77. Sherman DW. Reciprocal suffering: the need to improve family caregiver’s quality of life through palliative care. J Palliat Med. 1998;1:357–366.Find this resource:

                              78. Edwards M, Byrd Quinlivan E, Bess K, Gaynes BN, Heine A, Zinski A, et al. Implementation of PHQ-9 depression screening for HIV-infected patients in a real-world setting. J Assoc Nurses AIDS Care. 2013 Oct 5. Epub ahead of print. pii: S1055-3290(13)00092-7. doi: 10.1016/j.jana.2013.05.004.Find this resource:

                                79. Primeau MM, Avellaneda V, Musselman D, St Jean G, Illa L. Treatment of depression in individuals living with HIV/AIDS. Psychosomatics. 2013;54(4):336–344. doi: 10.1016/j.psym.2012.12.001. Epub 2013 Feb 4.Find this resource:

                                80. Schrimshaw R. Relationship-specific unsupportive social interactions and depressive symptoms among women living with HIV/AIDS: direct and moderating effects. J Behav Med. 2003;26:297–313.Find this resource:

                                81. Arrindell J. Differential coping strategies, anxiety, depression, and symptomatology among African-American women with HIV/AIDS. Dissertation Abs Int. Section B: The Sciences and Engineering. 2003;64:1481. US: Univ MicroFilms International.Find this resource:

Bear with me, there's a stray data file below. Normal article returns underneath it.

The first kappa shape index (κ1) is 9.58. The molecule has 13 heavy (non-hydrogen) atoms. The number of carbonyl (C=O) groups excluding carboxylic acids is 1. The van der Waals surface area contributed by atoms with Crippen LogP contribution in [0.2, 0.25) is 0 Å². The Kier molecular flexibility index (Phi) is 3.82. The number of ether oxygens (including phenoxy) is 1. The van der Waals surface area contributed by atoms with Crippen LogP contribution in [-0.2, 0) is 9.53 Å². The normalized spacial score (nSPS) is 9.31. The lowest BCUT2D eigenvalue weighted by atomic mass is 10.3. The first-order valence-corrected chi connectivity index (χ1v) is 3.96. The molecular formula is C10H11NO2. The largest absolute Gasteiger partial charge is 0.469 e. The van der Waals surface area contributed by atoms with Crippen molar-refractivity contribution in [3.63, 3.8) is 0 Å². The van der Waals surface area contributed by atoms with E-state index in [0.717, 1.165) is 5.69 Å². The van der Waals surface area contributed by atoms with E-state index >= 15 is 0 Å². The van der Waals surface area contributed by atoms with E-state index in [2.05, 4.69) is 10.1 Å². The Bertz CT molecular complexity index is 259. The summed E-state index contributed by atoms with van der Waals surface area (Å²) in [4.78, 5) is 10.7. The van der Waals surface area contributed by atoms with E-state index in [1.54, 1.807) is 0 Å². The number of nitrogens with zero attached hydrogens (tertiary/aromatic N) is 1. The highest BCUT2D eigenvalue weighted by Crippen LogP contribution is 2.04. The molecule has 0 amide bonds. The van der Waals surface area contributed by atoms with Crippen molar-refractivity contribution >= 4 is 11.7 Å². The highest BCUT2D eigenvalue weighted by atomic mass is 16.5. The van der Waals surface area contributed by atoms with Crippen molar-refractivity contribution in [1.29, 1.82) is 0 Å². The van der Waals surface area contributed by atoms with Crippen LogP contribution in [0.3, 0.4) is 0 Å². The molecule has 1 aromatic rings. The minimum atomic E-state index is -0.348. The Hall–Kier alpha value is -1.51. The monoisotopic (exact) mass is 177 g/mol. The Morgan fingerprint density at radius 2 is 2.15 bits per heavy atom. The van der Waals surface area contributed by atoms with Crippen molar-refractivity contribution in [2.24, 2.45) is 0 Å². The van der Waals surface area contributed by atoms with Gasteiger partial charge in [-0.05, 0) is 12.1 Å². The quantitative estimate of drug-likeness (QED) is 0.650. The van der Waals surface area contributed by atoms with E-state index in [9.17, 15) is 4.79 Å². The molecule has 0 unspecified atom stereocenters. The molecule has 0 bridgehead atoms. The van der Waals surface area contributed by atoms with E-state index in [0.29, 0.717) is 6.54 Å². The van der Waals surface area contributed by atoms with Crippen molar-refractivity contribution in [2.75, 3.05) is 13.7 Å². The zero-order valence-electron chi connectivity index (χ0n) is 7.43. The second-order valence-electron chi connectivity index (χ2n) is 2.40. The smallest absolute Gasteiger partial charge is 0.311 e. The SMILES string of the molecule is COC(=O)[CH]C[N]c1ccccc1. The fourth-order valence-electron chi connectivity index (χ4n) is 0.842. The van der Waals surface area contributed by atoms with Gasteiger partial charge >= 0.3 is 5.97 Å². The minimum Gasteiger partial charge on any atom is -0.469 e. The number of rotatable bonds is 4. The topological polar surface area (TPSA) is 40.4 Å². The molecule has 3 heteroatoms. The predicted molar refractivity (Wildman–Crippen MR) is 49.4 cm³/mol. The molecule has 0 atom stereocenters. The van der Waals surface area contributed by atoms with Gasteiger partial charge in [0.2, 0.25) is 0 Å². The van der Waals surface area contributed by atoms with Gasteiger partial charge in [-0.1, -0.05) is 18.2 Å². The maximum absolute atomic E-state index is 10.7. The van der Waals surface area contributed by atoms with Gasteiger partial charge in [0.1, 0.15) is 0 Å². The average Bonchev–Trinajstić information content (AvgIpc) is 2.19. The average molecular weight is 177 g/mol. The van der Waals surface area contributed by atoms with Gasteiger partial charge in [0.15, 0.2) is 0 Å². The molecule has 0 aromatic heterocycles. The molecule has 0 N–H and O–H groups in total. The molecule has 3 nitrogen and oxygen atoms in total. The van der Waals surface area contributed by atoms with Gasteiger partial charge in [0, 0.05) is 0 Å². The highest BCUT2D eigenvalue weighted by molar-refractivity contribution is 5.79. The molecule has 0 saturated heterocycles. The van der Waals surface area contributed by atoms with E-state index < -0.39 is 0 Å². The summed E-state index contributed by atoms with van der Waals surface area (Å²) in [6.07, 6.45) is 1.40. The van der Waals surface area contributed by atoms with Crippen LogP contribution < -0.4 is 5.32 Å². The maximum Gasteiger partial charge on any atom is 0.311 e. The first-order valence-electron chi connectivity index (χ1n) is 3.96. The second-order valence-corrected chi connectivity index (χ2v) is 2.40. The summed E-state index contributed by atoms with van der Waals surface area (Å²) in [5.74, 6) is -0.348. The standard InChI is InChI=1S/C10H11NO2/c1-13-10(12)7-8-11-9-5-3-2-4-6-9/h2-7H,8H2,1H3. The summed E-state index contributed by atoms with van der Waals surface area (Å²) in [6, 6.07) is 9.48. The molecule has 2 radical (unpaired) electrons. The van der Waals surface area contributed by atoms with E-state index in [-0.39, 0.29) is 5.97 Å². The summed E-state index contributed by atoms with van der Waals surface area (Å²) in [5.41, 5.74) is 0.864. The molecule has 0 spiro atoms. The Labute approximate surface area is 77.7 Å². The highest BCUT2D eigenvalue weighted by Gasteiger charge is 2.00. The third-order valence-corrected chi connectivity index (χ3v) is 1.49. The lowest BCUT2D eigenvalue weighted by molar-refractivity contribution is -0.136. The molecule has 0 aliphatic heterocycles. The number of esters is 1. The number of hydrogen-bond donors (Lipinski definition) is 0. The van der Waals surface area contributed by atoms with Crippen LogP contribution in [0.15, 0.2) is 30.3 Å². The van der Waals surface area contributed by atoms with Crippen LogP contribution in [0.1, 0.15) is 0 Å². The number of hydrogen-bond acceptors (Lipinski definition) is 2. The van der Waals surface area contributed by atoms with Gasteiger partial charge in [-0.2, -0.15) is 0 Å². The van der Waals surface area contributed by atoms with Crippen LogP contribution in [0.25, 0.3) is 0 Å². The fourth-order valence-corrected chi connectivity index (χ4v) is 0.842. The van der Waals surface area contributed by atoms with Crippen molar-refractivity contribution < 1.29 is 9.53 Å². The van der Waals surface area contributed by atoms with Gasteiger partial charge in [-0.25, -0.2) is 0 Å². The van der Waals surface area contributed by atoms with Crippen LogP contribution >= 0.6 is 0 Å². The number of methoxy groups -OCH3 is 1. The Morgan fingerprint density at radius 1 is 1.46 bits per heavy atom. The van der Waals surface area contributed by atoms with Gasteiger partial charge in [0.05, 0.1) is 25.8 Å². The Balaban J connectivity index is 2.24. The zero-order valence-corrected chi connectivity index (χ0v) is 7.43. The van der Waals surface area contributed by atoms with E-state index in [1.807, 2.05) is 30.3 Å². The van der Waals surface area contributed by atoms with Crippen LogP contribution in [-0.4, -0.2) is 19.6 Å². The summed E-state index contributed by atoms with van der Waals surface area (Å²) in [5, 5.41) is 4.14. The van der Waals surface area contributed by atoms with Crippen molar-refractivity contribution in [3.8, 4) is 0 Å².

82. Bing EG, Burnam MA, Longshore D, Fleishman J, Sherbourne C, Longon A, et al. Psychiatric disorders and drug use among human immunodeficiency virus-infected adults in the United States. Arch Gen Psychiatry. 2001;58, 721–728. http://dx.doi.org/10. 1001/archpsyc.58.8.721Find this resource:

                                  83. Gallego L, Barreiro P, López-Ibor JJ. Psychopharmacological treatments in HIV patients under antiretroviral therapy. AIDS Rev. 2012;14(2):101–111.Find this resource: